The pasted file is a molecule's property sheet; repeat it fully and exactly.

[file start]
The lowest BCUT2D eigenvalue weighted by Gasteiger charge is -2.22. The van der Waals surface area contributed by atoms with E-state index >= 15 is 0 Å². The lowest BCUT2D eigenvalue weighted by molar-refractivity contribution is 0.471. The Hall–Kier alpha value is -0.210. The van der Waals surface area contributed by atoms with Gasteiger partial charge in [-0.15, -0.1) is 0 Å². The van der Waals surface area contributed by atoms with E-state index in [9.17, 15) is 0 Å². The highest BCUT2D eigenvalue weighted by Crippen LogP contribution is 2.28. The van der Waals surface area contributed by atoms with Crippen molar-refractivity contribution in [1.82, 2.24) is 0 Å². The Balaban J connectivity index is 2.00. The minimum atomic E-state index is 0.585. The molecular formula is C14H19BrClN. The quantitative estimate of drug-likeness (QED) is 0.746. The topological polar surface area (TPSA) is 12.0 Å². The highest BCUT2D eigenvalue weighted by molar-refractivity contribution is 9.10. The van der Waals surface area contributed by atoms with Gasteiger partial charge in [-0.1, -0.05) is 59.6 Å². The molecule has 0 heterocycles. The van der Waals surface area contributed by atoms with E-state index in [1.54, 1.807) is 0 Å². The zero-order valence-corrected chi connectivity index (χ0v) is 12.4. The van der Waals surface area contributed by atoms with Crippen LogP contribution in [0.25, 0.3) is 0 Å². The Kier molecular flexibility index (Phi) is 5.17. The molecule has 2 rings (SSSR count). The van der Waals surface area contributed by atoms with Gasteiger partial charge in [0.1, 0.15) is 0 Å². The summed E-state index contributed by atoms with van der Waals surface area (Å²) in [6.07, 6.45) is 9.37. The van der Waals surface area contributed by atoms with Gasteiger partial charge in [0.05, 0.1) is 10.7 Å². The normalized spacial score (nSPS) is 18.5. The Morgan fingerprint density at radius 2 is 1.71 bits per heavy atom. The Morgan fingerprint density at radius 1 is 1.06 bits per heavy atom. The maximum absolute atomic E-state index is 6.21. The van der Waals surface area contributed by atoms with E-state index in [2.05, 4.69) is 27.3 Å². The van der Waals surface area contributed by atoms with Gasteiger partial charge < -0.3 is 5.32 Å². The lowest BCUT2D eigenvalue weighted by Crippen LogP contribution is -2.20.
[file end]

The lowest BCUT2D eigenvalue weighted by Gasteiger charge is -2.22. The van der Waals surface area contributed by atoms with E-state index >= 15 is 0 Å². The lowest BCUT2D eigenvalue weighted by molar-refractivity contribution is 0.471. The Hall–Kier alpha value is -0.210. The van der Waals surface area contributed by atoms with Gasteiger partial charge in [-0.15, -0.1) is 0 Å². The van der Waals surface area contributed by atoms with E-state index in [9.17, 15) is 0 Å². The highest BCUT2D eigenvalue weighted by Crippen LogP contribution is 2.28. The van der Waals surface area contributed by atoms with Crippen molar-refractivity contribution in [1.82, 2.24) is 0 Å². The Balaban J connectivity index is 2.00. The minimum atomic E-state index is 0.585. The molecular formula is C14H19BrClN. The quantitative estimate of drug-likeness (QED) is 0.746. The topological polar surface area (TPSA) is 12.0 Å². The highest BCUT2D eigenvalue weighted by molar-refractivity contribution is 9.10. The van der Waals surface area contributed by atoms with Gasteiger partial charge in [-0.1, -0.05) is 59.6 Å². The molecule has 0 heterocycles. The van der Waals surface area contributed by atoms with E-state index in [1.54, 1.807) is 0 Å². The zero-order valence-corrected chi connectivity index (χ0v) is 12.4. The van der Waals surface area contributed by atoms with Crippen LogP contribution in [0.25, 0.3) is 0 Å². The Kier molecular flexibility index (Phi) is 5.17. The molecule has 2 rings (SSSR count). The van der Waals surface area contributed by atoms with Gasteiger partial charge in [0.1, 0.15) is 0 Å². The summed E-state index contributed by atoms with van der Waals surface area (Å²) in [6.07, 6.45) is 9.37. The van der Waals surface area contributed by atoms with Gasteiger partial charge in [0.05, 0.1) is 10.7 Å². The normalized spacial score (nSPS) is 18.5. The Morgan fingerprint density at radius 2 is 1.71 bits per heavy atom. The Morgan fingerprint density at radius 1 is 1.06 bits per heavy atom. The maximum absolute atomic E-state index is 6.21. The van der Waals surface area contributed by atoms with E-state index in [2.05, 4.69) is 27.3 Å². The van der Waals surface area contributed by atoms with Gasteiger partial charge < -0.3 is 5.32 Å². The lowest BCUT2D eigenvalue weighted by Crippen LogP contribution is -2.20.